By Alan Scherstuhl
By Charles Taylor
By Melissa Anderson
By Inkoo Kang
By Amy Nicholson
By Sam Weisberg
By Stephanie Zacharek
By Chuck Wilson
The 39 Steps, revived this week in a new print at the BAMCinématek, was the most successful and remains the most celebrated of Alfred Hitchcock's British movies—twice remade and currently staged on Broadway. It is also the movie with which Hitchcock became Hitchcock.
The tale of a suavely diffident fellow, dragged by a sultry dame of mystery into inexplicable intrigue and, wrongly accused of murder, pursued both by the police and a spy ring from London to the Scottish moors, wasn't exactly fresh material even in 1935. Hitchcock drew on a 20-year-old novel by the future governor-general of Canada, John Buchan. In Hitchcock's hands, however, this well-known espionage adventure provided the basis for a new sort of thriller and a new sort of comedy.
Buchan's hero, played in the movie by Robert Donat, was an ordinary chap abruptly plunged, as if through a trapdoor, into a world of frightening irrationality. The precursor to the James Bond movies as well as Strangers on a Train, North by Northwest, et al., Hitchcock's 39 Steps is simultaneously suspenseful, insouciant, and absurd—a work of heightened theatricality and bravura, breakneck filmmaking. The movie is playful in both senses of the word. Indeed, showmanship is in good measure the subject of the film.
Hitchcock and his screenwriters invented nearly everything in The 39 Steps beyond the basic situation—adding the murdered mystery woman, the love interest, and the variety star Mr. Memory, whose crowd-pleasing performances, twice punctuated by gun shots, serve to frame the movie. Attending the first of these, the Donat character gets picked up by an attractive secret agent with a vaguely Middle European accent (Lucie Mannheim), who suggests that he take her home, confesses she's being chased by rival agents, and then, prompted by a jangling telephone, is murdered in his apartment.
Eluding her killers with the help of a dirty-minded milkman, Donat shortly finds himself on a Scotland-bound train, sharing a compartment with a pair of boisterous foundation-garment salesmen. (The innuendos are endless.) The hero's picture is in all the papers, and cops troll the corridors in search of this Carving Knife Murderer. What else is there to do than impose upon a strange woman (the original Hitchcock blonde, Madeleine Carroll), take her in his arms, and pretend that they're lovers?
Carroll vanishes, only to reappear for the final act. Hitchcock stages more than a few other outrageous coincidences—most famously the providential placement of a pocket hymnal, and most amusingly when Donat seeks refuge in a political rally and becomes the candidate—handling improbabilities with deft montage and frequent close-ups. However humorous the dialogue and hyper-theatrical the scene may be, Hitchcock is never stagy. His narrative is rigorously (and innovatively) founded on the primacy of the visual.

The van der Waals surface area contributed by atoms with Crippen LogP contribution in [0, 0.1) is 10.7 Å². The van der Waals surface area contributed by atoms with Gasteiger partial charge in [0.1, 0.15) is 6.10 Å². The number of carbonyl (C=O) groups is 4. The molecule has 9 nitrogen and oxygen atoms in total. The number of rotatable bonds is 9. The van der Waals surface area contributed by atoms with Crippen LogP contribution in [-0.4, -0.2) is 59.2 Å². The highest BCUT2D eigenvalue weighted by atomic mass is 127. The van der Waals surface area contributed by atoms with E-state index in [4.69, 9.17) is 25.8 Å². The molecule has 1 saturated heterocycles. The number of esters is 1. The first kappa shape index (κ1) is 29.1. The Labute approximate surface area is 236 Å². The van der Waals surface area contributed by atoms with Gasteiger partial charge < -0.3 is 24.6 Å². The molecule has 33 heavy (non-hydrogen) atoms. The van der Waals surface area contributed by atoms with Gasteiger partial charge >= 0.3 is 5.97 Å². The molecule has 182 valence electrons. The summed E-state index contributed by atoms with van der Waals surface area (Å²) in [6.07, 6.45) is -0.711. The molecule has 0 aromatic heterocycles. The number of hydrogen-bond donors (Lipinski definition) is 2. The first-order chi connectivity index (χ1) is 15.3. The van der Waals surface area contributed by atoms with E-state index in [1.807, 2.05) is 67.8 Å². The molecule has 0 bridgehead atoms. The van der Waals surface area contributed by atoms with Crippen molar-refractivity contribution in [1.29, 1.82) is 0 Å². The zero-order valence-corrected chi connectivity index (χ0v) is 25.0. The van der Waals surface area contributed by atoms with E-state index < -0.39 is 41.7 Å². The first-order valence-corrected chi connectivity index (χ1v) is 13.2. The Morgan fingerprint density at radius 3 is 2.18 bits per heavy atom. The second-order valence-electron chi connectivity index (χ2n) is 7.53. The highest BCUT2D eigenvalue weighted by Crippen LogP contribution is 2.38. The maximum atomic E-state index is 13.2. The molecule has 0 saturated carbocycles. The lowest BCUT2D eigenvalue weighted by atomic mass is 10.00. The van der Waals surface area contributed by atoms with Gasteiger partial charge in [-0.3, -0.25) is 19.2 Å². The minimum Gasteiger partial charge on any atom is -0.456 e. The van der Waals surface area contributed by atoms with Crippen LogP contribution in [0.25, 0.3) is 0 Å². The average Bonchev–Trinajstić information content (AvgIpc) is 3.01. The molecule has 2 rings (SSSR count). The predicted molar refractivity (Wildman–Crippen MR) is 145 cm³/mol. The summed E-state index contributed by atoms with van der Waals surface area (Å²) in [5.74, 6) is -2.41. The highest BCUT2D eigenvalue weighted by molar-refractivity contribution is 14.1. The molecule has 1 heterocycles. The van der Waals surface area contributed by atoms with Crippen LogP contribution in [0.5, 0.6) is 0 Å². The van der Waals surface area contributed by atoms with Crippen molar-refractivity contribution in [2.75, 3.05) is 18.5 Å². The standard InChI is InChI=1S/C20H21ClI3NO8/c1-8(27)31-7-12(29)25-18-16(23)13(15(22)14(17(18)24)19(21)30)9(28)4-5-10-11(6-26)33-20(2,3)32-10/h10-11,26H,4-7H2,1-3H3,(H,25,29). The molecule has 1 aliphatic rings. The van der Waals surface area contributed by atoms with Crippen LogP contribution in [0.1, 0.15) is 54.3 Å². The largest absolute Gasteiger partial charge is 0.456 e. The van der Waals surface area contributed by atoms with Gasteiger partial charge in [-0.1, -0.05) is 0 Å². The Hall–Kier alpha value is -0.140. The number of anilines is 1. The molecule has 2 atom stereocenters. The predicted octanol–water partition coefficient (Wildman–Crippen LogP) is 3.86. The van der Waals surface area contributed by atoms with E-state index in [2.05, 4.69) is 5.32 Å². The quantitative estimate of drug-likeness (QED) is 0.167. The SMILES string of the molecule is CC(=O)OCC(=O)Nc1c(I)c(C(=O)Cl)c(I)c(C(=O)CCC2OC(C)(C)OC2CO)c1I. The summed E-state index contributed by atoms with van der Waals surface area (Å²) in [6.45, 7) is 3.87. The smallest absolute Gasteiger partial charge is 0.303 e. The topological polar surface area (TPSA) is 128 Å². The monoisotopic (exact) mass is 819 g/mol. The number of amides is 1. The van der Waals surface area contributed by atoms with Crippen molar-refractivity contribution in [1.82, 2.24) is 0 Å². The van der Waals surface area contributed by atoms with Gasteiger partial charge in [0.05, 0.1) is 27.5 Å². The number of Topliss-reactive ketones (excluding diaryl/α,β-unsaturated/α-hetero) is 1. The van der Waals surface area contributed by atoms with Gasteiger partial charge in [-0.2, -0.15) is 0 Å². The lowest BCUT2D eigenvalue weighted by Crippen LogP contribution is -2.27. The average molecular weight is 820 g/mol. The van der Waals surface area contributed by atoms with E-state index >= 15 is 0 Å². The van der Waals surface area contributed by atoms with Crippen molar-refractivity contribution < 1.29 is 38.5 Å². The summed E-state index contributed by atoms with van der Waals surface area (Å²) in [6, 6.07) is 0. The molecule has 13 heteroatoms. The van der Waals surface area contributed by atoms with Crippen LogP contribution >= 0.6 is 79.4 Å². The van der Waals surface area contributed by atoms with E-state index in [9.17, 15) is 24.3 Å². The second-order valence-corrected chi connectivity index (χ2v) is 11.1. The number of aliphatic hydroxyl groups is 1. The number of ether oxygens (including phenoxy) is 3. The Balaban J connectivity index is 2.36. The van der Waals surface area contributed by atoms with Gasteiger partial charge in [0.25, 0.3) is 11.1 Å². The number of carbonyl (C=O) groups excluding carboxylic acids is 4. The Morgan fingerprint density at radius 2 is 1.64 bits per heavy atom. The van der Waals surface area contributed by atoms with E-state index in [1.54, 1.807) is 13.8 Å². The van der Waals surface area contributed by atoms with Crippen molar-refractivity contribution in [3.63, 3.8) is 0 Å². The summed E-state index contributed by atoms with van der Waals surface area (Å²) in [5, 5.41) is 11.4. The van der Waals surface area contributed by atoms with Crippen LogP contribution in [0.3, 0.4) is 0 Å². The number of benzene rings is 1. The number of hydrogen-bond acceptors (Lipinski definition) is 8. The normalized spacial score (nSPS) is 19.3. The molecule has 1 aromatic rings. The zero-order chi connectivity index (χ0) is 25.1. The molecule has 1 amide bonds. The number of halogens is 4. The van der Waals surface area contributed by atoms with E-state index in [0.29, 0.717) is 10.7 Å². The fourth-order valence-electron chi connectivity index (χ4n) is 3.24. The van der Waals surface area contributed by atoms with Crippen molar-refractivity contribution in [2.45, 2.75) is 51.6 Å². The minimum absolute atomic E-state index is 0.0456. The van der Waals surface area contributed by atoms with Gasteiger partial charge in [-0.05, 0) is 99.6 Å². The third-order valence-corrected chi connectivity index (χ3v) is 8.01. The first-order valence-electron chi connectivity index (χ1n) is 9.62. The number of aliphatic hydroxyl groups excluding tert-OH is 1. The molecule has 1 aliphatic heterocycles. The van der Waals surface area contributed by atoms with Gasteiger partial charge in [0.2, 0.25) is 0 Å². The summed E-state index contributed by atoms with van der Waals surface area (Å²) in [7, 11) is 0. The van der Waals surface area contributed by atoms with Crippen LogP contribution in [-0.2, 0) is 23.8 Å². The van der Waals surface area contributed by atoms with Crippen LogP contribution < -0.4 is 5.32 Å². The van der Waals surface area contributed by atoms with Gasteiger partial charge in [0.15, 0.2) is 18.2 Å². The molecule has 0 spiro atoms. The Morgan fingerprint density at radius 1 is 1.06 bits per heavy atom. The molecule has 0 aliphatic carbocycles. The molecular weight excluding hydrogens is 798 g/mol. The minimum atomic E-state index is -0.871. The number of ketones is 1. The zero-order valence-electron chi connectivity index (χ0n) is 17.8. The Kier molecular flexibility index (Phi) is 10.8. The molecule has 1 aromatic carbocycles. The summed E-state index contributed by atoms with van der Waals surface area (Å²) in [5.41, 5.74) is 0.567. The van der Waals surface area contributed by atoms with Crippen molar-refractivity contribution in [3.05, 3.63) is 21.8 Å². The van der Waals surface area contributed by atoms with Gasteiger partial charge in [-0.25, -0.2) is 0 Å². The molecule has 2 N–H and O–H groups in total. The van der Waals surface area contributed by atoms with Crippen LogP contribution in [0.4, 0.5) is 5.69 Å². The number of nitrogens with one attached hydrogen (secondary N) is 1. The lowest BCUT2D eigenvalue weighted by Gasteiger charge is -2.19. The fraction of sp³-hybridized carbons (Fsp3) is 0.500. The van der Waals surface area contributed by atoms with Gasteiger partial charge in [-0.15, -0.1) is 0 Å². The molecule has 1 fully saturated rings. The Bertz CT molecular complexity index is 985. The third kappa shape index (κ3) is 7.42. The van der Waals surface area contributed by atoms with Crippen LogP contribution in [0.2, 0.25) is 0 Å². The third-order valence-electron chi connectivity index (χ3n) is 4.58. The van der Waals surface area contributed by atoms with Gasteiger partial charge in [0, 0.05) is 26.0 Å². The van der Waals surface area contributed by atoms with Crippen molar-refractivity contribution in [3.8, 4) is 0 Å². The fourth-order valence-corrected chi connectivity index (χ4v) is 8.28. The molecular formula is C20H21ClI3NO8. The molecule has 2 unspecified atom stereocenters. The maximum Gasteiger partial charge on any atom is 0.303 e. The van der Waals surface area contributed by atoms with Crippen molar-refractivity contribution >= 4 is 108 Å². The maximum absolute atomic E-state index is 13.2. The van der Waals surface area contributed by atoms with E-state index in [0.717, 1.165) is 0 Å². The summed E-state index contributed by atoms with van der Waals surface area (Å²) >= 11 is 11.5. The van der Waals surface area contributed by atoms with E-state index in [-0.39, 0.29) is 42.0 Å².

The 39 Steps does occasionally verge on vaudeville—reveling in caricature Scotsmen and feasting on the details of Mr. Memory's act. And, in the prolonged sequence where Donat and Carroll, having been handcuffed together, cope with the enforced intimacy of a night at a rustic inn, Hitchcock contributes an unsurpassed, highly choreographed set piece to the canon of screwball comedy. But, as made clear by the current Broadway hit, itself a tour de force of intricate, breakneck minimalism, the movie is essentially farce.
Years later, in an interview with François Truffaut, Hitchcock would affectionately recall his breathless transitions: "It takes a lot of work to get that kind of effect, but it's well worth the effort. You use one idea after another and eliminate anything that interferes with the swift pace." Truffaut responded by praising The 39 Steps for the liberties it took with narrative credibility. The style, he thought, disposes "with anything that is merely utilitarian, so as to retain only those scenes that are fun to shoot and to watch."
The same could be said of Truffaut's second feature, Shoot the Piano Player (1960), a movie that shifted registers and combined genres with such blithe aplomb that few contemporary critics seemed to remember it had ever been done before.
An appropriate flourish with which to conclude Film Forum's season of French crime films, Shoot the Piano Player is the most purely enjoyable movie Truffaut ever made. It's also the quintessential nouvelle vague film, a blatantly cinephilic combination of vivacious vogueing and soulful sentimentality. "Nuttiness, pure and simple," in New York Times critic Bosley Crowther's pithy formulation.
Shoot the Piano Player was greeted in France as something of a frivolous, disappointing follow-up to the 28-year-old filmmaker's quasi-autobiographical, Cannes-winning debut, The 400 Blows. Here, where it opened a few years later in the wake of Truffaut's ultra-romantic third feature, Jules and Jim, Shoot the Piano Player was an instant art-house classic— in heavy rotation at the old Bleecker Street Cinema throughout the mid-'60s and approvingly cited by Bob Dylan (for its presumed music über alles message!) in the Times They Are A-Changin' liner notes.
Shoot the Piano Player has a nominal, tragic gangster plot (adapted from David Goodis's 1956 pulp novel Down There) but, hardly a hardboiled noir, it's pure atmosphere. Powered by Georges Delerue's haunting score—mainly the sad, jaunty tune that the eponymous pianist Charlie (singer—but not here—Charles Aznavour) pounds out in a neighborhood saloon at the movie's beginning and end, Shoot the Piano Player is the essence of a drizzly autumn afternoon in some shabby arrondissement.
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